A PUBLIC consultation to help shape future forestry grant support in Scotland has opened.

The consultation is seeking views on how the current Forestry Grant Scheme can be invigorated and better integrated with other sources of funding.

Since the scheme started in 2015, it has supported 5,930 projects, creating around 69,000 hectares of new woodland, an area equivalent to the size of East Lothian. Around half of the current woodland grant applications are for small-scale projects, mostly from farmers who are integrating trees into their businesses. 

Environment Minister Mairi McAllan said: "Our forests and woodlands provide multiple benefits for the people, environment and economy of Scotland.  It is our aim to grow a mix of new woodlands and ensure we get the right trees in the right place and for the right reason.

“It is important that both large and smaller scale projects thrive and continue to contribute to our woodland expansion plans." 

During a recent visit to Andrew Adamson’s farm at Netherurd, near West Linton, Ms McAllan heard how grants for creating and managing woodland could work better for the agricultural sector.   

“Farmers, crofters and community woodland owners are all very important in achieving our woodland creation targets," she said. "I was very pleased to find out more about Mr Adamson ’s tree planting and how it is benefiting his livestock and farming business.

Forestry Journal:  Farmer Andrew Adamson with Environment Minister Mairi McAllan Farmer Andrew Adamson with Environment Minister Mairi McAllan (Image: PR)

“I would encourage all those with an active interest in creating and managing woodlands to feedback their views on future forestry grant support through the consultation.”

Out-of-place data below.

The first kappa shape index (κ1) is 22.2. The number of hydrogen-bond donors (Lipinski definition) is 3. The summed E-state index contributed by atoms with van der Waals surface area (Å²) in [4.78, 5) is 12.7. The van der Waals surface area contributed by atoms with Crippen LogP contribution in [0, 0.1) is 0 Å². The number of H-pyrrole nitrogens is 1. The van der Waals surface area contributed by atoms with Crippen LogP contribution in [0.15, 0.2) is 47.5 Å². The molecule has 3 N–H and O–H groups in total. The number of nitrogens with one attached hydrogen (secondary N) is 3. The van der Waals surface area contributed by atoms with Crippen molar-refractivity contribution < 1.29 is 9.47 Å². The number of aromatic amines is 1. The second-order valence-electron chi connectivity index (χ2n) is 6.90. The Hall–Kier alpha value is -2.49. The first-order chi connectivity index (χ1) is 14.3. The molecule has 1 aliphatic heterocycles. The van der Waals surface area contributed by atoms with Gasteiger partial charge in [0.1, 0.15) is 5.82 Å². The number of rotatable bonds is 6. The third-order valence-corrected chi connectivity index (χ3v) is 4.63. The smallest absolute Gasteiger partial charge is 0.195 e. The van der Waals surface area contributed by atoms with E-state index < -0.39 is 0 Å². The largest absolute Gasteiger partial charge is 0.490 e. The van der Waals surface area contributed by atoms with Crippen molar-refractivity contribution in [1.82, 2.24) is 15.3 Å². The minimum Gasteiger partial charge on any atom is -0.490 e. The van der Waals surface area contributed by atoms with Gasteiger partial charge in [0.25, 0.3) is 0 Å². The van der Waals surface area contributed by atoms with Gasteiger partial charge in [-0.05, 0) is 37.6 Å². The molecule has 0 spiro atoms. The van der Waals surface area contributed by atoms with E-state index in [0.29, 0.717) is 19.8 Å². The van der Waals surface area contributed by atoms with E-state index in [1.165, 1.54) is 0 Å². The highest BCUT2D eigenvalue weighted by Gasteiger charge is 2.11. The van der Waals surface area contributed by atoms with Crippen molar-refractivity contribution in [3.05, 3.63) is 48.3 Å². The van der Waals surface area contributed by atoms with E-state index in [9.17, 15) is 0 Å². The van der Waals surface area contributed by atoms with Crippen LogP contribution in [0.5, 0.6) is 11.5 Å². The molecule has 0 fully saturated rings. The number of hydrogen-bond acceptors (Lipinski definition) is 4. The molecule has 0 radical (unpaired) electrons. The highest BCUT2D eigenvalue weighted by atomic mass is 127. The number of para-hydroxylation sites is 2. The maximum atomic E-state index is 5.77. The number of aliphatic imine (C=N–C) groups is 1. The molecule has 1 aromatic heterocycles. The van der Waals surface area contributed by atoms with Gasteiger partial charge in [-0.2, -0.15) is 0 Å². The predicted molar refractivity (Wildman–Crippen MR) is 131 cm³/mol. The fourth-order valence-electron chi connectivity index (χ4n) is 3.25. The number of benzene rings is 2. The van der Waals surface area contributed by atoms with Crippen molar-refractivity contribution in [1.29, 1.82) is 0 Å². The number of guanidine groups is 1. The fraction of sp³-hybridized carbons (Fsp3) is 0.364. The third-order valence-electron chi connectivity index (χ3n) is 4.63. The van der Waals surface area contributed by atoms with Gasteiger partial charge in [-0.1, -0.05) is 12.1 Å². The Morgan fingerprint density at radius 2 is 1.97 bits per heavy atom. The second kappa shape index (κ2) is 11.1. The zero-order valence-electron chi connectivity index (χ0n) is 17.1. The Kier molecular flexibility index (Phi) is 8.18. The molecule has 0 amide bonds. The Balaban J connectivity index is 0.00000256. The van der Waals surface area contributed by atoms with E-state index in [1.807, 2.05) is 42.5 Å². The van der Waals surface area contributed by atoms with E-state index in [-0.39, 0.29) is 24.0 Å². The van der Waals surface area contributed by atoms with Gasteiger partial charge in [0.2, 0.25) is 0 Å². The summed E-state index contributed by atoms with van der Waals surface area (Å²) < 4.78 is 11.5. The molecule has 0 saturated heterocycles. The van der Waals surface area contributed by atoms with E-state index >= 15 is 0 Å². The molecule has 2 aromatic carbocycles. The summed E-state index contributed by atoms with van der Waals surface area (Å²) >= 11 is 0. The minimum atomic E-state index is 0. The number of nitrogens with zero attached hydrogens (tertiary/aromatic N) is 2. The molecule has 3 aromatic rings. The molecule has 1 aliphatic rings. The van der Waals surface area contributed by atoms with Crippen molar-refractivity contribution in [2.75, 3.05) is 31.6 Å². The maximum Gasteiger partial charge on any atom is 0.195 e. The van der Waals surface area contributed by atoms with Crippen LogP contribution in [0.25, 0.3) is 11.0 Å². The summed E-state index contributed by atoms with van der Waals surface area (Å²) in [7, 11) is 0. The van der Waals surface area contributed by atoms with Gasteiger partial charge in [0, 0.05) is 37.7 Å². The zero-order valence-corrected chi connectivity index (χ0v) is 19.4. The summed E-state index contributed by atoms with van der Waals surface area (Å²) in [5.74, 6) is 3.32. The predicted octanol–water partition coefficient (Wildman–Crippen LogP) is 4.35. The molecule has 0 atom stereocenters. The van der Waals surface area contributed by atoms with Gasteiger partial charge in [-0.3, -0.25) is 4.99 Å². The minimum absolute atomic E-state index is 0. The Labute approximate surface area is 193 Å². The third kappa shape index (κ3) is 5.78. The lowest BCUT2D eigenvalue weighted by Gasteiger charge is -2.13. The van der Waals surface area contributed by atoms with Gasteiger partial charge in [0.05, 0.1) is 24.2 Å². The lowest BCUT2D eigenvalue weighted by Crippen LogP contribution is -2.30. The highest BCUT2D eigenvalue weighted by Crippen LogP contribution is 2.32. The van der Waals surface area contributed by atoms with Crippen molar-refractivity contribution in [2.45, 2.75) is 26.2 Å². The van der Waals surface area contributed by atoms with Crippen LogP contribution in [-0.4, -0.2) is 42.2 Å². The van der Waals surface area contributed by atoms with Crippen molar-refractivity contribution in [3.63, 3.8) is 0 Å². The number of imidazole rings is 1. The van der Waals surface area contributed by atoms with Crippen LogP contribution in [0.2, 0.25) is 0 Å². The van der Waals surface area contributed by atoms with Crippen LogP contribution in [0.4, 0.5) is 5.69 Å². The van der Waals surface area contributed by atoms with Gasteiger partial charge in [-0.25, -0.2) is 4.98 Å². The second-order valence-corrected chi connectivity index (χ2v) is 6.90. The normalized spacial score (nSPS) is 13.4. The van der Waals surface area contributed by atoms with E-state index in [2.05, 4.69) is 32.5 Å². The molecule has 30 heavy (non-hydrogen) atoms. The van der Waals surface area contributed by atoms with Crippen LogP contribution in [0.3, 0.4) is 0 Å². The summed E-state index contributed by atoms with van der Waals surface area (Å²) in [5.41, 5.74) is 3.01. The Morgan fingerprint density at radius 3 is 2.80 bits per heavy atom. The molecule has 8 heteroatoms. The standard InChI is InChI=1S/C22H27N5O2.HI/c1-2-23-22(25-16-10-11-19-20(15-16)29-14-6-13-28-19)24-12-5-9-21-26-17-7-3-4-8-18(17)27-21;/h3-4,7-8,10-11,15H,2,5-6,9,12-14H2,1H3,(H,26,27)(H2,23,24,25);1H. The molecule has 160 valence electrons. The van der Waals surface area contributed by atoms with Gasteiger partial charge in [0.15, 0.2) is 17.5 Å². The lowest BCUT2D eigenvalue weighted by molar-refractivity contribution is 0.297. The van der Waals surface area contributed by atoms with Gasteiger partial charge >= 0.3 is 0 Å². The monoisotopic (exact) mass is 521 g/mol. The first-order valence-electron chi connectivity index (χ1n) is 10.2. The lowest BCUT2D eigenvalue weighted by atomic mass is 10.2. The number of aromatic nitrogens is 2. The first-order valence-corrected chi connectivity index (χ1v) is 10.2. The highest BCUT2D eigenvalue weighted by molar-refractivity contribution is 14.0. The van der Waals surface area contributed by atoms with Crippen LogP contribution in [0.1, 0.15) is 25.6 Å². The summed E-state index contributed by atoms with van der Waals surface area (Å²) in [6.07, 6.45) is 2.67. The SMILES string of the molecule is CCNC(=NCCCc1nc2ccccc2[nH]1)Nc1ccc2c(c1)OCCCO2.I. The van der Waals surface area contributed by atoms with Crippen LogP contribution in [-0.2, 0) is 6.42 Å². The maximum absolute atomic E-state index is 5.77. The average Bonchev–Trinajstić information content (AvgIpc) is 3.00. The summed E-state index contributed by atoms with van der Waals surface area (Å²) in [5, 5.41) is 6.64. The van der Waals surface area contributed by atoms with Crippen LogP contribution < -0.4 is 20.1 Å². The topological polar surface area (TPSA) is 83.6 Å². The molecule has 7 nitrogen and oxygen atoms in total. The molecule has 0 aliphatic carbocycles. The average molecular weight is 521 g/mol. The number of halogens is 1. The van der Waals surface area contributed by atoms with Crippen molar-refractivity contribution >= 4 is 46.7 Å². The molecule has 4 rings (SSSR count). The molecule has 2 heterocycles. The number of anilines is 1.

The consultation will seek views through a wide range of questions including:

  • How can the grants evolve to better tackle the climate emergency?
  • How can future grant support address biodiversity loss, including the regeneration and expansion of native woodlands?
  • Which measures would help reduce the barriers for farmers and crofters wanting to integrate trees into their business?

  • How can the forest regulatory and grant processes evolve to provide greater opportunities for communities to be involved in the development of forestry proposals?
  • How could the current funding package be improved to stimulate woodland expansion and better management across a wide range of woodland types, including native and productive woodlands?

To tackle the twin crises of climate change and nature loss, the Scottish Government is increasing its woodland creation targets year on year, rising to 18,000 ha of new woodland each year by 2024/5.

While Scotland leads the way in the UK in terms of tree planting, it has repeatedly missed its own targets, and the total amount of woodland created in the 12 months prior to March 2022 was down on recent years. 

The public consultation runs for 12 weeks with all views being sought by May 17.